The whole of the crew were thrown from the boat leaving the two Germans clinging under the thwarts (cross seats). Of her crew of thirteen (two coxswains, a bowman and ten oarsmen) four lost their lives. They were John and William Jenkins, sons of the coxswain, William Macnamara his son-in-law, and William Rogers. Peter Rahberg was also drowned.

 

The Wolverhampton now drifted past the wreck and into the outer sound. Some of the surviving lifeboatmen clung to the lifelines while others swam into Bob's Cave or onto the Middle Head.

Bob's  Cave where two of the lifeboatmen found shelter.

 

 

The Outer Head, where the lighthouse stood, held a small community  - the lighthouse keeper Abraham Ace and his son and daughters and a sergeant and gunners of the Royal Artillery who manned the battery. Jessie Ace and her married sister Margaret Wright now went down into the sound and assisted to save two of the lifeboatmen who clung exhausted to the lifelines. Their efforts are recalled in the poem The Women of Mumbles Head written by the theatre critic Clement Scott.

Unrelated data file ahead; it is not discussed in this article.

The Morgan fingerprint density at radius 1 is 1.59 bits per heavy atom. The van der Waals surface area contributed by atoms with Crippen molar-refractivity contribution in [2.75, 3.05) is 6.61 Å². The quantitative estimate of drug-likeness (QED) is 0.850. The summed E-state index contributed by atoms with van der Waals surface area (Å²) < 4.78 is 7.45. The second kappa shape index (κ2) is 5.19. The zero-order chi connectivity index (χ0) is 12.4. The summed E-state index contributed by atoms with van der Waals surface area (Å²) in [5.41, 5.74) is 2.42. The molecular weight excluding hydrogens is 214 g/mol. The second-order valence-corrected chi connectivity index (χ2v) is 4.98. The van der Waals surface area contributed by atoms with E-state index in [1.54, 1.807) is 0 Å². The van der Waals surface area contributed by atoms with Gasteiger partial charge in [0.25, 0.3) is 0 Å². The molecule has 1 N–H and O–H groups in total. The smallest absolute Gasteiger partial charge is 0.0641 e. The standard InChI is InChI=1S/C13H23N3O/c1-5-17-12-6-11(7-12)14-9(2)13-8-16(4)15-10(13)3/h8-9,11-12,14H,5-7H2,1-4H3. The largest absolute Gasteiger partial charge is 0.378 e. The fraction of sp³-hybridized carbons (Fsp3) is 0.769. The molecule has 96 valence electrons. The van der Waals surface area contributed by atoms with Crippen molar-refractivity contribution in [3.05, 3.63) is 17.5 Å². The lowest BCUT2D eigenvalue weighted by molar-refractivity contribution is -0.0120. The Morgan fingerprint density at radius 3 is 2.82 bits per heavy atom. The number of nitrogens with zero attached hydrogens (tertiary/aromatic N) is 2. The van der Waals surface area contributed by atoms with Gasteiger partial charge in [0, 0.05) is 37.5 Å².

The crew of Mumbles lifeboat on that occasion were:

Jenkin Jenkins - coxswain

John Jenkins - second coxswain  - drowned

John Williams - bowman - a nephew of the coxswain

William Jenkins - drowned

George Jenkins

Jenkin Jenkins junior

William Macnamara - son in law of coxswain - drowned

William Rogers - drowned

John Thomas

William Rosser

David John Morgan

Thomas Michael

George Davies

 

The bodies of Rahberg and of brothers John and William Jenkins were recovered later that day. The remains of William Macnamara were found on the mussel bed in Swansea Bay on 11 February, but William Rogers' body was never found.

John Jenkins left a wife and six children; William Jenkins a wife and two children; William Rogers a wife and seven children; and William Macnamara a wife Sarah Jane, daughter of Cox'n Jenkins, and two children. A fund was set up for the support of the widows and children.